July 6th, 2009

Get the Most Out of Cat Models, Part I: Manage the Unknown

Posted at 1:15 AM ET

hurricaneJohn Tedeschi, ACAS, MAAA, Managing Director and Chief of Catastrophe Modeling

Insurer and reinsurer reliance on catastrophe models has become part of the fabric of risk management. Though they provide guidance rather than clear courses of action, these tools help quantify risk and deploy their capital as effectively as possible. But, they aren’t perfect. Every catastrophe model has specific strengths and weaknesses, which is why risk-bearers tend to use several models to evaluate exposures, with the final decisions on whether to cover a particular risk shaped by loss history, company objectives and risk manager judgment. As a result, models are crucial to (re)insurer success … as long as they are used properly.

Catastrophic events tend to be rare and devastating. A large storm or earthquake may not occur often, but it has the potential to cause profound levels of insured and economic loss, with the financial implications lasting far longer than the event itself. The nature of mega-catastrophes in particular is such that forecasting is not an exact science, and quantifying the damage is difficult to accomplish with confidence. This concern is widely known: the key to success is managing it to the extent possible. As a tool in the broader risk management effort, catastrophe models provide vital information to the decision-making process.

Catastrophe modeling firms are on the front lines of risk quantification. AIR Worldwide Corporation (”AIR”), Risk Management Solutions (”RMS”), and EQECAT — among others — pull information from governments, universities, and other sources to analyze the conditions that cause natural catastrophes. Despite the fact that they all use generally the same starting point, the models have different strengths — such as North American hurricane, Asia-pacific exposures, and climate change — mostly as a result of interpretation. For this reason, many (re)insurers diversify their use of models to identify gaps and take appropriate action. By integrating the hazard results from several models, cedents can mine the expertise of several sources to create a clear view of exposure.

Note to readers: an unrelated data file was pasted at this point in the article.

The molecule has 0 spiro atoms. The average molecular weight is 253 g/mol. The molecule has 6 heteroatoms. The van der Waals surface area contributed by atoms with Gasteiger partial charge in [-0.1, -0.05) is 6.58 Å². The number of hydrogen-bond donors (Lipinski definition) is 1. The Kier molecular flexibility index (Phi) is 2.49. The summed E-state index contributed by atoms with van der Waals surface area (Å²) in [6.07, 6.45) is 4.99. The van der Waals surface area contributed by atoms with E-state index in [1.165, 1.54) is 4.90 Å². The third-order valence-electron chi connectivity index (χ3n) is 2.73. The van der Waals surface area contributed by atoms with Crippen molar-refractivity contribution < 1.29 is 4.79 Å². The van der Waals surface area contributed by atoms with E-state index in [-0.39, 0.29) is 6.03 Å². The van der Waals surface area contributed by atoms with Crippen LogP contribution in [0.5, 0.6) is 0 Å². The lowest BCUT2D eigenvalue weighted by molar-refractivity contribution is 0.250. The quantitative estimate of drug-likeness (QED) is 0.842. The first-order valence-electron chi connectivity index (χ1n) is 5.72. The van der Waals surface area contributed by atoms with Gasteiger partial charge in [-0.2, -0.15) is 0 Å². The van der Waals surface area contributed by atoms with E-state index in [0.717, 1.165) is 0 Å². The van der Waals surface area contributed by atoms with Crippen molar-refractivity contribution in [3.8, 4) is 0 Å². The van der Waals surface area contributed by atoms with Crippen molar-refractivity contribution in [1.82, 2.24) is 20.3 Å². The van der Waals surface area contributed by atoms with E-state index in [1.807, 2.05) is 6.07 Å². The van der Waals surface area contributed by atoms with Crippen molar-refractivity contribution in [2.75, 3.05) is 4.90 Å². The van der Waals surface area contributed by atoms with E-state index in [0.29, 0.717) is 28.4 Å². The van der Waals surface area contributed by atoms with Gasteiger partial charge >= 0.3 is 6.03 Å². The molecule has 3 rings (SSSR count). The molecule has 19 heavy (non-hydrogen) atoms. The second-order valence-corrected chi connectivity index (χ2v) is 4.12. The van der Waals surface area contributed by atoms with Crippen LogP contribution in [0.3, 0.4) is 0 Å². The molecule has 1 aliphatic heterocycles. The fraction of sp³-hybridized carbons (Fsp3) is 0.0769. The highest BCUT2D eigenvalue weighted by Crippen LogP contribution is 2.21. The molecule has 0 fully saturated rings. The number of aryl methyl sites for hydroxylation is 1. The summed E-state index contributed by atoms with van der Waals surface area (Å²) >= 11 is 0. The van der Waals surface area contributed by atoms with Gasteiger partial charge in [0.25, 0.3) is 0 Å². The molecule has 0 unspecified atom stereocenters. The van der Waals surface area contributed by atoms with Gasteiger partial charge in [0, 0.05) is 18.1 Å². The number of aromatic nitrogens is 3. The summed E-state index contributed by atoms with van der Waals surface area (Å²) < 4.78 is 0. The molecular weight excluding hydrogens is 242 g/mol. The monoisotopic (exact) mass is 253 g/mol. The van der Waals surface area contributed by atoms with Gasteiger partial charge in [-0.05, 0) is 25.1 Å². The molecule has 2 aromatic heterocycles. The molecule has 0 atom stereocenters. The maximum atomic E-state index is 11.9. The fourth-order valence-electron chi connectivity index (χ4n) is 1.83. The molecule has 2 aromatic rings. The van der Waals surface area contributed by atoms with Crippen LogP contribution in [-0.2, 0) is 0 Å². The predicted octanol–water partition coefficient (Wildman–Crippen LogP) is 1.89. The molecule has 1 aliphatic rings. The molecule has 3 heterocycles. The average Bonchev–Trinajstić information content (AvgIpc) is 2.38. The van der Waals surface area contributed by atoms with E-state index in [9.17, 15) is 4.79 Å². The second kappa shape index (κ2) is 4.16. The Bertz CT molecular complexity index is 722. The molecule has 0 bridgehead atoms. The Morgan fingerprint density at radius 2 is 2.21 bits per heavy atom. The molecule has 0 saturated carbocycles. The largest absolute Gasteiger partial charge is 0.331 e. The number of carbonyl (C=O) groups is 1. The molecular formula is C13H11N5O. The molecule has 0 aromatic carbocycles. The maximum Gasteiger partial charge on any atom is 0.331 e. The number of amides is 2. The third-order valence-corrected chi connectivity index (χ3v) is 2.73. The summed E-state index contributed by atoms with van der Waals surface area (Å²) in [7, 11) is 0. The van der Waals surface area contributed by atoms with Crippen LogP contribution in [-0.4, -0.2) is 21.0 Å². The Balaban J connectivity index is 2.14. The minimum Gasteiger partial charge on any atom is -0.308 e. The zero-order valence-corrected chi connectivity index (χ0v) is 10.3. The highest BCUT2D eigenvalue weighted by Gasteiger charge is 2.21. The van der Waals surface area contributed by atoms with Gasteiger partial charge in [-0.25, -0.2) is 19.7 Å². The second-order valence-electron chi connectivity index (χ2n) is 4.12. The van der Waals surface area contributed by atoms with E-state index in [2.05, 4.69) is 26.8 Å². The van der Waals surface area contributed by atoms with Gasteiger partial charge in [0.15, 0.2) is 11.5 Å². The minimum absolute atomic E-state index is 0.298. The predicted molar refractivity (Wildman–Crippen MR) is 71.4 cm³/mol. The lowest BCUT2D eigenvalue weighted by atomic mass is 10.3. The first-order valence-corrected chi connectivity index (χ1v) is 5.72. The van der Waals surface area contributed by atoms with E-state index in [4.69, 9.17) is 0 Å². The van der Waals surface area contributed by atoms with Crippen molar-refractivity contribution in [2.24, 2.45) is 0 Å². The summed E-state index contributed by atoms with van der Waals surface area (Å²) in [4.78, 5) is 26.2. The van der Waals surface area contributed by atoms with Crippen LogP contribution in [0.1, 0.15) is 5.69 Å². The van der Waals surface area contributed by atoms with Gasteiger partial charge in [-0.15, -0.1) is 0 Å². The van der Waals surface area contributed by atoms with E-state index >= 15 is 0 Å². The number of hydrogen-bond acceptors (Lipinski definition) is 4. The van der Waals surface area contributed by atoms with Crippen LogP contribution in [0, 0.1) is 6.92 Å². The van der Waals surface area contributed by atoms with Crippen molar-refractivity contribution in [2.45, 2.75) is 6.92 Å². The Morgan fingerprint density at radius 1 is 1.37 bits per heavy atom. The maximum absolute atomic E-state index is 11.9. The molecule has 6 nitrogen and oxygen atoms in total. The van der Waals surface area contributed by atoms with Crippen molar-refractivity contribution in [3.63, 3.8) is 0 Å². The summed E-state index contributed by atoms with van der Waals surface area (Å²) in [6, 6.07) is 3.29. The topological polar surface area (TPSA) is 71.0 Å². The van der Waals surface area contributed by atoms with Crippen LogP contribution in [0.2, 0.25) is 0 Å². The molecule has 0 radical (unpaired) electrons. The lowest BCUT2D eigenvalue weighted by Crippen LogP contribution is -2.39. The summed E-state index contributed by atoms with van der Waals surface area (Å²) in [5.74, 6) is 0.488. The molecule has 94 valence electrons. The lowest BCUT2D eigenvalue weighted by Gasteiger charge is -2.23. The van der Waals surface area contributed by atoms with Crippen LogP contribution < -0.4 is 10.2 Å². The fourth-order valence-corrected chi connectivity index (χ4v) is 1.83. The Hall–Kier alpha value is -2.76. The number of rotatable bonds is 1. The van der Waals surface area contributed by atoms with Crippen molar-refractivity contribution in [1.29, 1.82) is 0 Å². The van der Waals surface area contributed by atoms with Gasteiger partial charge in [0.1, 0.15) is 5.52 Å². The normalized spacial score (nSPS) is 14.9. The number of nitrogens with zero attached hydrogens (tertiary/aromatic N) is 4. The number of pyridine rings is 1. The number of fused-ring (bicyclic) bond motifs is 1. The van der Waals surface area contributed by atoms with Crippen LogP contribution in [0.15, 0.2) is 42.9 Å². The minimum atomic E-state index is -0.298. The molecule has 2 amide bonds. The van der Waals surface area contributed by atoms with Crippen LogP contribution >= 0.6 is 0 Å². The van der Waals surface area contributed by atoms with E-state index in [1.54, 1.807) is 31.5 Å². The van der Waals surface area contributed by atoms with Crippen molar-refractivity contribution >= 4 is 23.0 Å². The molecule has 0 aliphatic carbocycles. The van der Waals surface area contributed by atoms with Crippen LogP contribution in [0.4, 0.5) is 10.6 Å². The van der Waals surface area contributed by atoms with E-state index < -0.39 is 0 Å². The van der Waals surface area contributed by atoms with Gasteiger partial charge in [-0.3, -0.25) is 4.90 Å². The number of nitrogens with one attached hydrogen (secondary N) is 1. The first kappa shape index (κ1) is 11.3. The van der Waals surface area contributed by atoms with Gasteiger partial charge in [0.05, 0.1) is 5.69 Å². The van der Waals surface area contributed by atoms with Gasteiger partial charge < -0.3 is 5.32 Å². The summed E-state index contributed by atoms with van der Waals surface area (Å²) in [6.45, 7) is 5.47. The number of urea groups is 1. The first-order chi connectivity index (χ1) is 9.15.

In assessing the damage to which a particular structure or region is exposed given the intensity of an event, the catastrophe modeling firms use a variety of approaches. Some include claims-specific data, engineering information, and stress data on simulated structures — for example, wind tunnels and shake tables. Local construction expertise and government data is added to the analysis, as well. Overall, the objective is to understand at as granular a level as possible the threats to a particular insured (and insurer) and the likelihood and extent of loss. The analysis is where a considerable amount of uncertainty enters the process. Issues related to vulnerability tend to lie outside the modeling companies’ area of expertise.

The losses from catastrophic events can have a dramatic impact on property risk treaties — and all aspects of the events affect the entire chain of primary pricing (and coverage) for both property risk and catastrophe treaties. Understanding the interplay among the issues that can drive insured losses and how the catastrophe modeling firms address them can materially affect the structure of a reinsurance program.

The determination of projected financial implications tends to be the simplest aspect of a catastrophe model, but it can reveal some of the weaknesses in the hazard and vulnerability analyses. To make the financial component more powerful, modeler expertise on a region or peril needs to be supplemented with an intricate understanding of the insurance and reinsurance structures involved, which is usually provided by the reinsurance broker. Thus, hazard, vulnerability, and financial factors converge - with model analysis, broker insights, and a cedent’s knowledge of the risks it covers. When this happens, coverage is optimized to help risk-bearers maximize their possible returns on capital deployed.

The glue that holds the modeling process together is imagination. The assumptions made and subsequent scenarios reviewed using data and methodologies from a variety of sources are the fundamental drivers of a successful catastrophe modeling — and risk and portfolio management — program. The various inputs are important, but it’s the ability to synthesize them with a company’s internal expertise and that from other advisors that reduces volatility, bolsters return on equity (ROE) and drives firm value.

Tomorrow: Lessons from Ike

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